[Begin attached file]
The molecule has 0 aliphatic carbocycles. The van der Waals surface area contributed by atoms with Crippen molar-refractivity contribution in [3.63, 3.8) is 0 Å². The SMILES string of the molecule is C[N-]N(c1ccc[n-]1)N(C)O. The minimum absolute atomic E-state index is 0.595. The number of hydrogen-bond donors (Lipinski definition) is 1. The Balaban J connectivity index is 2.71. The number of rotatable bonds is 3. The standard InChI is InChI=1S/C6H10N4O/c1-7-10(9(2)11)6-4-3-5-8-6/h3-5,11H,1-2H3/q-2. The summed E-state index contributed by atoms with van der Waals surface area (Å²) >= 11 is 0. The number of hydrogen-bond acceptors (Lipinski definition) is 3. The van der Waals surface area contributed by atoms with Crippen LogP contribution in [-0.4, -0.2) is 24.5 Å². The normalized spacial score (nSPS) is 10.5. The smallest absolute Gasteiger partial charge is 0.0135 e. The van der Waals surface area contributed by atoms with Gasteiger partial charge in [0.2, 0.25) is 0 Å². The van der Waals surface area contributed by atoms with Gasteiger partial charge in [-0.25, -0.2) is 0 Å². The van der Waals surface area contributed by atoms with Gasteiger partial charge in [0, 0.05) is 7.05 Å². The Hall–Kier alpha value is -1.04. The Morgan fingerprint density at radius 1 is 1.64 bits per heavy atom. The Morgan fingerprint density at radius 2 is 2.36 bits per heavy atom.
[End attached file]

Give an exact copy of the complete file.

The molecule has 0 aliphatic carbocycles. The van der Waals surface area contributed by atoms with Crippen molar-refractivity contribution in [3.63, 3.8) is 0 Å². The SMILES string of the molecule is C[N-]N(c1ccc[n-]1)N(C)O. The minimum absolute atomic E-state index is 0.595. The number of hydrogen-bond donors (Lipinski definition) is 1. The Balaban J connectivity index is 2.71. The number of rotatable bonds is 3. The standard InChI is InChI=1S/C6H10N4O/c1-7-10(9(2)11)6-4-3-5-8-6/h3-5,11H,1-2H3/q-2. The summed E-state index contributed by atoms with van der Waals surface area (Å²) >= 11 is 0. The number of hydrogen-bond acceptors (Lipinski definition) is 3. The van der Waals surface area contributed by atoms with Crippen LogP contribution in [-0.4, -0.2) is 24.5 Å². The normalized spacial score (nSPS) is 10.5. The smallest absolute Gasteiger partial charge is 0.0135 e. The van der Waals surface area contributed by atoms with Gasteiger partial charge in [0.2, 0.25) is 0 Å². The van der Waals surface area contributed by atoms with Gasteiger partial charge in [-0.25, -0.2) is 0 Å². The van der Waals surface area contributed by atoms with Gasteiger partial charge in [0, 0.05) is 7.05 Å². The Hall–Kier alpha value is -1.04. The Morgan fingerprint density at radius 1 is 1.64 bits per heavy atom. The Morgan fingerprint density at radius 2 is 2.36 bits per heavy atom.